Canada’s last commercial nuclear reactor came into operation in 1993. Worldwide, 31 Canadian nuclear reactors, known as CANDU reactors, have been built in China, Pakistan and South Korea, and are under construction in Argentina and Romania in a partnership with China National Nuclear Corporation. CANDU reactors were also built in India, but further development was frozen in 1974 was the Indian government detonated an atomic bomb.

Originally developed in the 1960s, CANDU sales declined in the early 2000s as newer technology became available. Initially developed by the crown corporation AECL, the design for the CANDU reactor was licensed to SNC-Lavalin along with the marketing and reactor-development rights.

Canada’s biggest nuclear contribution globally is the production of radioisotopes, which are important for medical diagnoses and cancer treatments.

Richard Denton

Jul 19, 2021, 6:57:03 AMJul 19
thanks Adam.  The real reason is military.  Indigenous people don't have potable water and now you think they can have high tech SMNR?

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Climate change compounds existing structures of injustice, and those structures exacerbate climate change."

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Derek Paul

Aug 22, 2021, 10:58:02 AMAug 22
Hello Adam,
     I want to add a historic perspective to the new drive to introduce modular nuclear reactors to remote places in Canada.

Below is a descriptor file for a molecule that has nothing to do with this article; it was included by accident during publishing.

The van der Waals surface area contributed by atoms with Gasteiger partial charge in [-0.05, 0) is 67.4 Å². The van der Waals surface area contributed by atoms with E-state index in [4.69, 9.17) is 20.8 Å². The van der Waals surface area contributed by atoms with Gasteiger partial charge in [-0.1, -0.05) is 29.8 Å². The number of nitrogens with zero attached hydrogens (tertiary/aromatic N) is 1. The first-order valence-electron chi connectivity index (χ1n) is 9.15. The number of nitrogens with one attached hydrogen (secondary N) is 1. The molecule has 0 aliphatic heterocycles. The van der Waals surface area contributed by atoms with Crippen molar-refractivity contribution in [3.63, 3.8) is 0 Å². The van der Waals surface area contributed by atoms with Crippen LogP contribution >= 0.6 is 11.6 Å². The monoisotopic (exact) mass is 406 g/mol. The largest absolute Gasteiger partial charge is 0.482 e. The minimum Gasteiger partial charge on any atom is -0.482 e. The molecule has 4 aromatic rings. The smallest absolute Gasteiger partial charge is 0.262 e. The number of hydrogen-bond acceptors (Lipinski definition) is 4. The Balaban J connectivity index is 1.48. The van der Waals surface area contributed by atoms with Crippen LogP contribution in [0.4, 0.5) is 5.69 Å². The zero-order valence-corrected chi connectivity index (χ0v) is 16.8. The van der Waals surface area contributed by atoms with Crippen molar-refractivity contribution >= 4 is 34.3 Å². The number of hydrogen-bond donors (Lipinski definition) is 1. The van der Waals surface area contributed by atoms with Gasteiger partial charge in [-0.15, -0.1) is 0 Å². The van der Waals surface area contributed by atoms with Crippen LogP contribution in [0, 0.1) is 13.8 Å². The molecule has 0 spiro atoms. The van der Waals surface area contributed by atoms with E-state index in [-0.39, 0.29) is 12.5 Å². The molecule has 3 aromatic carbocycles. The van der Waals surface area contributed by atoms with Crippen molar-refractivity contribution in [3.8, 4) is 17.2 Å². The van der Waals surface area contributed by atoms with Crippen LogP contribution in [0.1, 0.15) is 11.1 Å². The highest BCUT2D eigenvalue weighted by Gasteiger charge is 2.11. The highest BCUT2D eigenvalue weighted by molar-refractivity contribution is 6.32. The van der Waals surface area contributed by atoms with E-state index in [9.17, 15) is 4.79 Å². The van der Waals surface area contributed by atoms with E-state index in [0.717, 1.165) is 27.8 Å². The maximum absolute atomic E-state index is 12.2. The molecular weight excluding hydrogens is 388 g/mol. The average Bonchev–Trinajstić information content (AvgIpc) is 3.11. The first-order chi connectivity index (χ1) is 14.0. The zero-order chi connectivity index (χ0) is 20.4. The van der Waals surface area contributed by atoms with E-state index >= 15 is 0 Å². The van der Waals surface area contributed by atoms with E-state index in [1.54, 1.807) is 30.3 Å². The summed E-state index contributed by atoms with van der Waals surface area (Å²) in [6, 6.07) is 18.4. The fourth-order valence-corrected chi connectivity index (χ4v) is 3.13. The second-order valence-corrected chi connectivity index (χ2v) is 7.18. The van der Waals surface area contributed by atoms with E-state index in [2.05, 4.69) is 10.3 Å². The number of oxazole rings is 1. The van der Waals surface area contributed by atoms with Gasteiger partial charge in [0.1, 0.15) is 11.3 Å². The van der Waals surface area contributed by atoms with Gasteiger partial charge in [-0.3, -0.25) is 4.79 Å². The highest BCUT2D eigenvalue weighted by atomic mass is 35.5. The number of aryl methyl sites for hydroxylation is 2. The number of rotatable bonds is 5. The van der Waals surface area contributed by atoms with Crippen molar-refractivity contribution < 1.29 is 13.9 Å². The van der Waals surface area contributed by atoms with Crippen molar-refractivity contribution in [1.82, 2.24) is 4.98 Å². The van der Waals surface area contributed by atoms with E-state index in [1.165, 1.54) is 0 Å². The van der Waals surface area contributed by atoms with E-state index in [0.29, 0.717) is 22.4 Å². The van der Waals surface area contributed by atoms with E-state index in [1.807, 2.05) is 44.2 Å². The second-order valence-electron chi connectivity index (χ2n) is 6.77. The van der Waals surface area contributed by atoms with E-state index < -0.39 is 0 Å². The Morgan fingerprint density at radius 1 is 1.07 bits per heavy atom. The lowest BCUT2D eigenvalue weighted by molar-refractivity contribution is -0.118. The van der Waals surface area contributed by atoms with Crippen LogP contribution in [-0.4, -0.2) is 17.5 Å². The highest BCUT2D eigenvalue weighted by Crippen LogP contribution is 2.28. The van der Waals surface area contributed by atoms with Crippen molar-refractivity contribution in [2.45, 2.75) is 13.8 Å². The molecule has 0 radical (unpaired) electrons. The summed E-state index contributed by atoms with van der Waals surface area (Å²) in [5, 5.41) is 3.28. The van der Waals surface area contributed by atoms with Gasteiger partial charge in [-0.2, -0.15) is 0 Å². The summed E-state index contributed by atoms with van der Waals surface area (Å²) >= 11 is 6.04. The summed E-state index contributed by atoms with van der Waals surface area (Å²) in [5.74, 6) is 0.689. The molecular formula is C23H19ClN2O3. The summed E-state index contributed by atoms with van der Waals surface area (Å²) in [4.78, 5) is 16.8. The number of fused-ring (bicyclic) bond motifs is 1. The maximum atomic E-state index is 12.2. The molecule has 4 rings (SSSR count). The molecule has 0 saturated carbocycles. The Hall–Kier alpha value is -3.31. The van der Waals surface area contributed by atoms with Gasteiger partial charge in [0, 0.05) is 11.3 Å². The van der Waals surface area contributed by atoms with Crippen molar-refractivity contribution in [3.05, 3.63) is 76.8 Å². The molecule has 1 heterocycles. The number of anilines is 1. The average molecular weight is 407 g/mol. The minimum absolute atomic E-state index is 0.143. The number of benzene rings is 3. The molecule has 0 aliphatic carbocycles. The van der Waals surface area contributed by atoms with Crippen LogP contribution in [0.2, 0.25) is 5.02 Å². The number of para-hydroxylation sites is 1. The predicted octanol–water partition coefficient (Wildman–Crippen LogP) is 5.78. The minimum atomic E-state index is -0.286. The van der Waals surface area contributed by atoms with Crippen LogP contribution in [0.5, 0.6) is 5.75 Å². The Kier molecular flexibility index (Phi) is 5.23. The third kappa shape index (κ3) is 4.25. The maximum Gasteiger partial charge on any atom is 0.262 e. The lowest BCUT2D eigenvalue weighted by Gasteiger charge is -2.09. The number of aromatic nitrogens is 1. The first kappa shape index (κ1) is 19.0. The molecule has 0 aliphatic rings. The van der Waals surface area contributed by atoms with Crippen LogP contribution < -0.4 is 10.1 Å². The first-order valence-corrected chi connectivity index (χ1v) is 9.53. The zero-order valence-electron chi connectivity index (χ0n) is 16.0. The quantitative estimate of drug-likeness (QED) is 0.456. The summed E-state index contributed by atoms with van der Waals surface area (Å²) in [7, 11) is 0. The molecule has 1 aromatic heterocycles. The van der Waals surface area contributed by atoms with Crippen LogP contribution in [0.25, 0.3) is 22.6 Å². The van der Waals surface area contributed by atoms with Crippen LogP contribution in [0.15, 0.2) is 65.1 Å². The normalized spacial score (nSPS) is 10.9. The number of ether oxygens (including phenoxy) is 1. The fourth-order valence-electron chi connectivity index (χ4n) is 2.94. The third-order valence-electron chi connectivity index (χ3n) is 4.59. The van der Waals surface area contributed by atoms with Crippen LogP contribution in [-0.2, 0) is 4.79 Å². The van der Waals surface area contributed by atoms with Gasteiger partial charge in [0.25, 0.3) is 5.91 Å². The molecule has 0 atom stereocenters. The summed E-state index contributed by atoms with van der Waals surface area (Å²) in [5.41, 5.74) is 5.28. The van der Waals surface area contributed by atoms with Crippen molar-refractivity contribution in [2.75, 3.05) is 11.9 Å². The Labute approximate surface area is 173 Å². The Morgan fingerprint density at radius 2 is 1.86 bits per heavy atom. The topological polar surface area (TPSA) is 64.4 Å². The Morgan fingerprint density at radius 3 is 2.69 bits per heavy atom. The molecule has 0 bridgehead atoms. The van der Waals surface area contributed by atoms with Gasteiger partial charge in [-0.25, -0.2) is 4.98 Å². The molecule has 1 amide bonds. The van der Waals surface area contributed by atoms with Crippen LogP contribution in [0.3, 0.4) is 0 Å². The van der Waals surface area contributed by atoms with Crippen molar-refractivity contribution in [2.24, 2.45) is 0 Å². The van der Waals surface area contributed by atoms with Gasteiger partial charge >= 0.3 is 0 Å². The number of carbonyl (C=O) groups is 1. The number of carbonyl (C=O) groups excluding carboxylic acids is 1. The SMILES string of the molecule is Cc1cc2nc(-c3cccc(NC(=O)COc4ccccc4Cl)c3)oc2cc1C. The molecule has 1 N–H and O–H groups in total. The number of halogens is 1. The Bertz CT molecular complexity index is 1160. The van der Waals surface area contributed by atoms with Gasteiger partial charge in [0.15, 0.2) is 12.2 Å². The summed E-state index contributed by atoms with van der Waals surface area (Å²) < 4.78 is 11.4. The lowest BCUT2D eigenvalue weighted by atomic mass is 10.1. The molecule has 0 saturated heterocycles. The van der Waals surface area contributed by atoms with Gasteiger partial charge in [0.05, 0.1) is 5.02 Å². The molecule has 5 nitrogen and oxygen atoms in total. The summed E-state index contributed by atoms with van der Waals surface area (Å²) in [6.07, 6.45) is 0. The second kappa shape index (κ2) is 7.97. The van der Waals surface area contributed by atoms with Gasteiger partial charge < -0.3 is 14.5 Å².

Beginning as early as te late 1950s, nuclear power proponents had to convince the Canadian Public that CANDU raptors were q good thing, and they succeeded only after a long campaign (albeit of low-tone) on the grounds that the CANDU reactors would not require uranium enrichment, and the spent fuel would not be reprocessed. In this way, I believe the Canadian public, especially the Ontario public accepted the idea of installing Candu reactors, since the military connection and the questions of proliferation of nuclear weapons would appear to be excluded. There was n ever a vote or anything similar back in those days, but there was a general acceptance of the idea of installing CANDU reactors.
     The modular reactors would, in principle, require the entire exercise of the 1960s and 1970s to be repeated, and I see no reason why the public should agree. The modular reactors would go far beyond what the public had agreed to in those years. They would not have agreed to modular tractors, had they been suggested then, and I see no reason they should agree now.

Best regards,
Derek Paul


Adam G. Wynne

Aug 26, 2021, 9:30:13 AMAug 26
Hi Dr. Paul,

Thank-you for this historical contextualization. 

The other interesting thing with the CANDU reactors is how Canada sent them to India [and Pakistan?] as a gift for "peaceful" energy purposes, only to see them used for weapons production in the 1970s. Dr. Gordon Edwards has written on this:


Aug 26, 2021, 11:29:05 AMAug 26
to, Adam Wynne, Derek Paul

While it is clear that small nuclear reactors are a terrible idea for use in the Arctic,  there is opinion that this is just a distraction to draw attention from general discussion on use of them in well- populated areas of Canada .  


Therefore,  please close this discussion and shift to many topics that are directly relevant to Arctic security



Derek Paul

Aug 26, 2021, 4:21:04 PMAug 26